The Death Penalty and Human Rights. By Sir Fred Phillips. Q.C. Kingston, Jamaica: Caribbean Law Publishing Company. 2009. 101pp.


“Death,” Justice Thurgood Marshall famously wrote for the US Supreme Court in Ford v. Wainwright (477 U.S. 399 (1986)), “is different.” What cannot escape the attention at least of any American reader of Sir Fred Phillips’s brief, impassioned discussion of death penalty jurisprudence in the Caribbean nations is that the United States, in its approach to this loaded subject, is different too. And not in a good way.

Phillips makes a compelling case for the abolition of capital punishment in general, and suggests numerous anomalies, inconsistencies, and absurdities in its application on the islands that are the subject of his study. He points out, for example, that membership in the Organization of American States requires states to endorse the contents of that body’s Charter, including respecting the right to life and avoiding the subjection of those in official custody to cruel, inhuman, or degrading treatment. Those rights are negated if a state claims the right to kill.

When all is said and done, as this small book powerfully demonstrates, the most compelling argument against the death penalty is not that it fails to deter homicides (numerous studies have shown that deterrence is a myth). It is not the specter of an innocent person being executed (although that is a statistical near certainty, no matter how carefully appellate judges perform their task). The single most important reason for abandoning judicial executions, Phillips argues, is that when states “tinker with the machinery of death,” they betray their most cherished principles, as enshrined in international law (Callins v. Collins, 510 U.S. 1141 (1994) (Blackmun, J., dissenting from denial of certiorari)).

“It is in fact the business of the state to hold itself out as an exemplar, respecting the rights of all people within its borders” (94). As the author reminds the reader repeatedly, capital punishment cannot be administered fairly. It will always be imposed disproportionately on those who are disadvantaged, disabled, or dysfunctional. Every state that employs the death penalty thereby commits itself to enshrining a perpetual inequality among those subject to its laws.

Phillips focuses on three specific issues: delays in carrying out executions that are so protracted as to constitute cruel and unusual punishment in themselves; that mandatory death penalties are incompatible with applicable treaty obligations; and the broader question of when international human rights treaty regimes obligate member states to change their domestic legal systems. He does this by reviewing nine Caribbean capital prosecutions in great detail. As he pointedly observes, of the sixty-nine judges who opined in those nine cases, fifty found the death penalty as applied to be unconstitutional, because they were inconsistent with obligations binding on the state not only as a matter of conscience but also in international law.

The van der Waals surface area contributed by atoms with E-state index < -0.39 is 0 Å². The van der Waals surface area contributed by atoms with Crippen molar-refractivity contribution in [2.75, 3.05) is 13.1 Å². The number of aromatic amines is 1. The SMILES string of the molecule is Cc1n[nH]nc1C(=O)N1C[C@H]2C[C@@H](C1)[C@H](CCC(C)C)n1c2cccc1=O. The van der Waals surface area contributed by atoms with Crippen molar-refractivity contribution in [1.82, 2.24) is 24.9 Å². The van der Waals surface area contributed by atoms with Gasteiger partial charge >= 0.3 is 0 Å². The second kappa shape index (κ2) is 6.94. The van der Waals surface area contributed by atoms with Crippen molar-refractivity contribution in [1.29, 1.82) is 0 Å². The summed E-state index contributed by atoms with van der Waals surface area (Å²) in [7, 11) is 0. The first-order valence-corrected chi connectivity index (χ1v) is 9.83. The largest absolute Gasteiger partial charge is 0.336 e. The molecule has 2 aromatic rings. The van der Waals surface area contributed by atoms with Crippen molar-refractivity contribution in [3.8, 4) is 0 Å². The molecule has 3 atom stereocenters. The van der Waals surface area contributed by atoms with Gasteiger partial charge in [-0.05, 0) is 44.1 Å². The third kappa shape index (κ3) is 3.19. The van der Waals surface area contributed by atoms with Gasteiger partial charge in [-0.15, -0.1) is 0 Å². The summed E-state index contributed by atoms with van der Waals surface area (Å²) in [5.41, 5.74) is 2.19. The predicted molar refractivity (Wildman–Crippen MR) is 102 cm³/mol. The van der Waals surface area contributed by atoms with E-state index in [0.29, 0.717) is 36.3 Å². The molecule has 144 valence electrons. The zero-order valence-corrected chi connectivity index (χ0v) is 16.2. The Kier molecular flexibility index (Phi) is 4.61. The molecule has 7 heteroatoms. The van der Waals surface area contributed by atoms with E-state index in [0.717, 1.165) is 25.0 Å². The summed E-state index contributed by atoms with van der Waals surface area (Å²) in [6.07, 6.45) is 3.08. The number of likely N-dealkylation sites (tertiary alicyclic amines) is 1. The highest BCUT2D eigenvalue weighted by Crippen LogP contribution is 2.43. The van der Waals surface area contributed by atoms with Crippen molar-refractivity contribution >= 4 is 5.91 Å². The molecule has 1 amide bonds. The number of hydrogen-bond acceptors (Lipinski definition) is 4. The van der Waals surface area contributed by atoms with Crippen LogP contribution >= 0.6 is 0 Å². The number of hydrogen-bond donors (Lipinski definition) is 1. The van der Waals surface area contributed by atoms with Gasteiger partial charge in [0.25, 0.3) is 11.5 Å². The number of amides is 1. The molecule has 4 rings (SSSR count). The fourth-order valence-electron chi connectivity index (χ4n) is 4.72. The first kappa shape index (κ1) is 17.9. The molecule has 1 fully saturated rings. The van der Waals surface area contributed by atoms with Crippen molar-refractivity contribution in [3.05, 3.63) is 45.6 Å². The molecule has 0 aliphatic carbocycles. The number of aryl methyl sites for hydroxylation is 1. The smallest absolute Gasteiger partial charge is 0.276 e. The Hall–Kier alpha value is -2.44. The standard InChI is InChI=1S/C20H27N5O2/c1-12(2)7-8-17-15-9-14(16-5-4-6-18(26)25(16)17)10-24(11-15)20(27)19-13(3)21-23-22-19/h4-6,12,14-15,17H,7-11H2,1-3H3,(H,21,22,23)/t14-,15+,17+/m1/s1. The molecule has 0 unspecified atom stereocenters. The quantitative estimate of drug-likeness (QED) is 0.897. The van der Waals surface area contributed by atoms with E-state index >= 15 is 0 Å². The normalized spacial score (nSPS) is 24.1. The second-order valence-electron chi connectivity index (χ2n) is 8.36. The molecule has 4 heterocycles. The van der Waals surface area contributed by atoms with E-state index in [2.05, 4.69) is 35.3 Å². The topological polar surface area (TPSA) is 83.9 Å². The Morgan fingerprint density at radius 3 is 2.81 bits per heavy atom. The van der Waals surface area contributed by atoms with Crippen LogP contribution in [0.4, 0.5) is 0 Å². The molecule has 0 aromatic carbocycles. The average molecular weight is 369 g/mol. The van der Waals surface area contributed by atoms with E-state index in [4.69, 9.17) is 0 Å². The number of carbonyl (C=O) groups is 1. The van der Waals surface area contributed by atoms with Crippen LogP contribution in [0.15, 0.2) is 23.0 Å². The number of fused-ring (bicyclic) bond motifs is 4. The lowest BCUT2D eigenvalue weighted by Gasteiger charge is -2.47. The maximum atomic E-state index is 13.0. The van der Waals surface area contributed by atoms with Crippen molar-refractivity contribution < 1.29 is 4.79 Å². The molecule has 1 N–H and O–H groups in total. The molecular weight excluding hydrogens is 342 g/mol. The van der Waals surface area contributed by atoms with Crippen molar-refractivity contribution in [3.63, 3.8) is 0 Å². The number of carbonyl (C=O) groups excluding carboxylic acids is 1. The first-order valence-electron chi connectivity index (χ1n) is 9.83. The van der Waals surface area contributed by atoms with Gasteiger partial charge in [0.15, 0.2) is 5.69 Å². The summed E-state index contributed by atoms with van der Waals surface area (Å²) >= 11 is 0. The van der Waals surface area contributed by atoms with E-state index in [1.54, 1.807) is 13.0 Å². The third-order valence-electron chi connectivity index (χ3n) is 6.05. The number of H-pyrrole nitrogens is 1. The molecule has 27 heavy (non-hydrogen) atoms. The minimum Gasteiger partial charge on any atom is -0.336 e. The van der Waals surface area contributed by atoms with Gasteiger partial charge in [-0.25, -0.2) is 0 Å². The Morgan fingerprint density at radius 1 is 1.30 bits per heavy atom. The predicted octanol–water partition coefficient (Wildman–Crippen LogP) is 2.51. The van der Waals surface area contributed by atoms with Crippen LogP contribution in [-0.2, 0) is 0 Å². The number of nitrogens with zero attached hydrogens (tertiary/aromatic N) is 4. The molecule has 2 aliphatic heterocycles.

Caribbean appellate courts in many instances reacted with shock and horror to the prospect of a condemned prisoner being forced to live on death row for more than six months: this was cruel and inhuman state action in direct contravention of such treaties as the International Covenant on Civil and Political Rights and the United Nations Convention Against Torture. Judges made easy work of instructing executives that they could not carry out a sentence of death without according the prisoner the rights to which he was entitled under treaty law, including notably the right to petition international adjudicatory mechanisms (e.g., the UN Human Rights Committee) for review.

To Phillips, the Caribbean Community (CARICOM) states’ participation in human rights regimes has provided a civilizing influence, dragging them away from colonial pasts in which judicial punishment could take the form of sheer revenge clothed in judicial impunity. By reflecting the conscience of humankind as a whole, he writes, international instruments challenge us to keep faith with the basic commitments of societies and their judicial systems, and not with easily-manipulated and mercurial public opinion.

Here, again, the United States is different. Americans do not even consider decades on death row to be constitutionally suspect. While the US has abandoned mandatory capital sentencing, it does not recoil from arbitrariness: juries are poorly and inconsistently instructed, and in many states judges may, and do, override their decisions. And Americans steadfastly reject the intrusion of international law into its constitutional jurisprudence. The US manifestly fails to meet the standards of civilization with which Sir Fred Phillips reminds us it has solemnly undertaken to comply.

The greatest value of this charming book is not its discussion of individual cases, however well presented. It is the argument that international law calls us to honor our fundamental values. The Caribbean nations that Phillips discusses have taken this conception to heart inconsistently, but they have done it and are doing it. Sadly, the United States continues to resist that same challenge.


Steven M. Schneebaum

Shareholder, Greenberg Traurig, LLP, Washington, D.C.; Professorial Lecturer, School of Advanced International Studies, The Johns Hopkins University. The author is also a member of the Steering Committee of the American Bar Association’s Death Penalty Representation Project, and has represented several capital punishment defendants in direct appeals and collateral review.

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